significance of misidentification

C. Boake cboake at utk.edu
Sat Aug 15 17:35:01 EST 1998


In article <35D2F2C7.F34 at ln.nimh.nih.gov>, bjag at ln.nimh.nih.gov wrote:


> As I proposed in the other thread, if I can avoid these confusions by
> altering my style of clothing, that's certainly something I'm willing to
> do (within bounds -- stilletto heels are not an option). I do think,
> however, that avoiding making those assumptions about the people we meet
> is also a good idea, and would generally make the world a better place!
> 
> Bharathi

I'm reminded of a wake-up that I had a few years ago, when I had to see a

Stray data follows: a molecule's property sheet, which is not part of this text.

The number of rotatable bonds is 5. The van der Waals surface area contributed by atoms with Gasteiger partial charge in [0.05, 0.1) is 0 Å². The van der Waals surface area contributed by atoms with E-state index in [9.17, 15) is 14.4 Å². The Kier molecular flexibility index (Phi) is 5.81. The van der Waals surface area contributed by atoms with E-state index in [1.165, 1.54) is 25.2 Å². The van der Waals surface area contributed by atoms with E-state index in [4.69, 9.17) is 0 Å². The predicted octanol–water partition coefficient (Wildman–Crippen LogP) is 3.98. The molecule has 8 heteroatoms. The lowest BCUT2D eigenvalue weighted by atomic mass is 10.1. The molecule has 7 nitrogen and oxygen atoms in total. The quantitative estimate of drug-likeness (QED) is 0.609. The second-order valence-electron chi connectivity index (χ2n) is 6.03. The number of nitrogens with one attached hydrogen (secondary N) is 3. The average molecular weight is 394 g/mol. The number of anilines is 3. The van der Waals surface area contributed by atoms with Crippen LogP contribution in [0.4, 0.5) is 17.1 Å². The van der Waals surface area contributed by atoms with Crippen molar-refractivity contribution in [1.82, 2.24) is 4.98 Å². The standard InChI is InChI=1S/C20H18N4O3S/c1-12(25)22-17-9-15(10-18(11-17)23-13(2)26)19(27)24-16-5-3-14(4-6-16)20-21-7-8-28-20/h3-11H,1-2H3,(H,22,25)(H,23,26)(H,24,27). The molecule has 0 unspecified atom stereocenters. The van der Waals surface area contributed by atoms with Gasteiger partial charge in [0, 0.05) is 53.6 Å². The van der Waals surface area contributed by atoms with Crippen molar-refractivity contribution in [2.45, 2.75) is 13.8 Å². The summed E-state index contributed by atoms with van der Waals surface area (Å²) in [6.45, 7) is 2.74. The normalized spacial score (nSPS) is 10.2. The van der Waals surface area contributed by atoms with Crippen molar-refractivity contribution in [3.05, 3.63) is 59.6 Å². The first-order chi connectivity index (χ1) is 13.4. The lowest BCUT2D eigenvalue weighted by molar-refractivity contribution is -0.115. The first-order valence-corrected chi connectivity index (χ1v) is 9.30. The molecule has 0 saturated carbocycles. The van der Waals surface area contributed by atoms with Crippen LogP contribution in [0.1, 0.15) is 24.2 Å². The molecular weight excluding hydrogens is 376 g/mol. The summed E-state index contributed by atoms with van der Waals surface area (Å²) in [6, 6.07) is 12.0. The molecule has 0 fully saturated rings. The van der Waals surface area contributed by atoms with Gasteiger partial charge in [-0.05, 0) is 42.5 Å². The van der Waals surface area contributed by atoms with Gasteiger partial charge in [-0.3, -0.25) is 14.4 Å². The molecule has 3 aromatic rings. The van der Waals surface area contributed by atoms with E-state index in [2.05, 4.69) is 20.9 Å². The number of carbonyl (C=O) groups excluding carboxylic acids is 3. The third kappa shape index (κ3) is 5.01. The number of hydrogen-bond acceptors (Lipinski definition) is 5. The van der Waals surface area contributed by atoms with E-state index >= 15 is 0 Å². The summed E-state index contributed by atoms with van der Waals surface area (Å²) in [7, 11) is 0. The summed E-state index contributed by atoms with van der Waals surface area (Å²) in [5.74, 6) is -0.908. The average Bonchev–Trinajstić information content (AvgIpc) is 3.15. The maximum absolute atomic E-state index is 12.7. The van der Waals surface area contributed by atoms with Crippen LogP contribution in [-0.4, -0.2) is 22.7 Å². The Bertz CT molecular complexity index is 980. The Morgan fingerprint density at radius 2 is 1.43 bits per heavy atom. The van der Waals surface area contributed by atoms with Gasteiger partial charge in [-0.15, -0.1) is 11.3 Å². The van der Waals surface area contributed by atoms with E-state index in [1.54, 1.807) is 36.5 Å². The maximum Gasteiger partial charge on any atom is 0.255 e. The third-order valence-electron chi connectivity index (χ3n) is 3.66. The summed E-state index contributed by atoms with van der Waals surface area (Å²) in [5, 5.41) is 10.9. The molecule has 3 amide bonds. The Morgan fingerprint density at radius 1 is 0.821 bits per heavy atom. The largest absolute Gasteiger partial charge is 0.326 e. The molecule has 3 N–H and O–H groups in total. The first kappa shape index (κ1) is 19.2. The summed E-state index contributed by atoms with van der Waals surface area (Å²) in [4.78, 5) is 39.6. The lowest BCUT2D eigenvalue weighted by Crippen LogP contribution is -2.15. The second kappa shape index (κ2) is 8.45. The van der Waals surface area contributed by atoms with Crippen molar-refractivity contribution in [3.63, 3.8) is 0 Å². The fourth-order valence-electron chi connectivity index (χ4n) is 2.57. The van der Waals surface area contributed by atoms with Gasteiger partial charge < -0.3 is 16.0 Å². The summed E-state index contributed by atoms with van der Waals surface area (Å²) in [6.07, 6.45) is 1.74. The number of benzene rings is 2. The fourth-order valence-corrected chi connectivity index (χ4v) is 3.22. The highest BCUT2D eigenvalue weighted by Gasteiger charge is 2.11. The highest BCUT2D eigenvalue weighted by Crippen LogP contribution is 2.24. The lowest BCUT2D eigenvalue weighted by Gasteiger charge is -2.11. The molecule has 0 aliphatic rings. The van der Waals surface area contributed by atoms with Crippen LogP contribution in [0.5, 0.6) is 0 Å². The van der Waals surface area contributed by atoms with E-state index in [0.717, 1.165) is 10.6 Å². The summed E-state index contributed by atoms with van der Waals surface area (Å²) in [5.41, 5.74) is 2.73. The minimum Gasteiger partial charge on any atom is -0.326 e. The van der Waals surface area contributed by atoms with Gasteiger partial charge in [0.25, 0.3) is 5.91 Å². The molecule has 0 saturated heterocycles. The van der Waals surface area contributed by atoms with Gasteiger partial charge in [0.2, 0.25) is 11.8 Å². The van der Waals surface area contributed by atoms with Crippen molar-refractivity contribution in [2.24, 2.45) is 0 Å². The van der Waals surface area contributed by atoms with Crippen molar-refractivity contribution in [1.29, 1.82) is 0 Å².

radiologist.  I was astonished to meet a tall willowy woman with long
thick curled hair, a black miniskirt, and a tight black-and-gold
scoop-neck top; she looked like a cross between a country music star and a
fashion model.  I had thought I was pretty free of preconceived notions,
but that meeting educated me!  Fortunately she was only interested in the
screen of the device that was in the room with us, so if my jaw dropped,
she didn't see me.

--Chris




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